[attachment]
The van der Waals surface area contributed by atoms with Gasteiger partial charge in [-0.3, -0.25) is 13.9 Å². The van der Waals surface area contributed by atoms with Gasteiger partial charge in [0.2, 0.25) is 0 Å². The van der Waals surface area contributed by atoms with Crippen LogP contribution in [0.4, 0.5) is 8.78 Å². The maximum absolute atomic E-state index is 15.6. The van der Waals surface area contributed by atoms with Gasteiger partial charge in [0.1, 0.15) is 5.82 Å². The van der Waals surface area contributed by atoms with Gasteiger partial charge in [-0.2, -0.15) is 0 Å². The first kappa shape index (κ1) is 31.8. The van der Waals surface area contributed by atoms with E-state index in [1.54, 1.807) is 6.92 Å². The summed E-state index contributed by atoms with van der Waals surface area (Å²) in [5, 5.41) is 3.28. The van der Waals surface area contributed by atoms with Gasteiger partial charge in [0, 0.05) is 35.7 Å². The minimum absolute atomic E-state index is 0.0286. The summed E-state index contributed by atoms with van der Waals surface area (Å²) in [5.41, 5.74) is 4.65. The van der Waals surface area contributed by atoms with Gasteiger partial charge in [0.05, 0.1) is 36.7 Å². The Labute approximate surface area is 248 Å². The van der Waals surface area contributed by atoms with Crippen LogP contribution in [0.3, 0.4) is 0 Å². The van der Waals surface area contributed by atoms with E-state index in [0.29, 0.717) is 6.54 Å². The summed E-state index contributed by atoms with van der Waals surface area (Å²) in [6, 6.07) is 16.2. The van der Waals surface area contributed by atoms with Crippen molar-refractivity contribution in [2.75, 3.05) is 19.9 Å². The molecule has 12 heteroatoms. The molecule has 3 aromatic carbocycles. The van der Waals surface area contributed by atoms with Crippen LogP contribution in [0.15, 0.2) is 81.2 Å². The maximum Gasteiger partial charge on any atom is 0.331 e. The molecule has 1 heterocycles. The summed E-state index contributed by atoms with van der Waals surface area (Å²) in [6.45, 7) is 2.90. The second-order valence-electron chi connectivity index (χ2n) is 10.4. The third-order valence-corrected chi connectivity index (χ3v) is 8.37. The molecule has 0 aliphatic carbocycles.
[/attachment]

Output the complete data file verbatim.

The van der Waals surface area contributed by atoms with Gasteiger partial charge in [-0.3, -0.25) is 13.9 Å². The van der Waals surface area contributed by atoms with Gasteiger partial charge in [0.2, 0.25) is 0 Å². The van der Waals surface area contributed by atoms with Crippen LogP contribution in [0.4, 0.5) is 8.78 Å². The maximum absolute atomic E-state index is 15.6. The van der Waals surface area contributed by atoms with Gasteiger partial charge in [0.1, 0.15) is 5.82 Å². The van der Waals surface area contributed by atoms with Gasteiger partial charge in [-0.2, -0.15) is 0 Å². The first kappa shape index (κ1) is 31.8. The van der Waals surface area contributed by atoms with E-state index in [1.54, 1.807) is 6.92 Å². The summed E-state index contributed by atoms with van der Waals surface area (Å²) in [5, 5.41) is 3.28. The van der Waals surface area contributed by atoms with Gasteiger partial charge in [0, 0.05) is 35.7 Å². The minimum absolute atomic E-state index is 0.0286. The summed E-state index contributed by atoms with van der Waals surface area (Å²) in [5.41, 5.74) is 4.65. The van der Waals surface area contributed by atoms with Gasteiger partial charge in [0.05, 0.1) is 36.7 Å². The Labute approximate surface area is 248 Å². The van der Waals surface area contributed by atoms with Crippen LogP contribution in [0.3, 0.4) is 0 Å². The van der Waals surface area contributed by atoms with E-state index in [0.29, 0.717) is 6.54 Å². The summed E-state index contributed by atoms with van der Waals surface area (Å²) in [6, 6.07) is 16.2. The van der Waals surface area contributed by atoms with Crippen molar-refractivity contribution in [2.75, 3.05) is 19.9 Å². The molecule has 12 heteroatoms. The molecule has 3 aromatic carbocycles. The van der Waals surface area contributed by atoms with Crippen LogP contribution in [0.15, 0.2) is 81.2 Å². The maximum Gasteiger partial charge on any atom is 0.331 e. The molecule has 1 heterocycles. The summed E-state index contributed by atoms with van der Waals surface area (Å²) in [6.45, 7) is 2.90. The second-order valence-electron chi connectivity index (χ2n) is 10.4. The third-order valence-corrected chi connectivity index (χ3v) is 8.37. The molecule has 0 aliphatic carbocycles.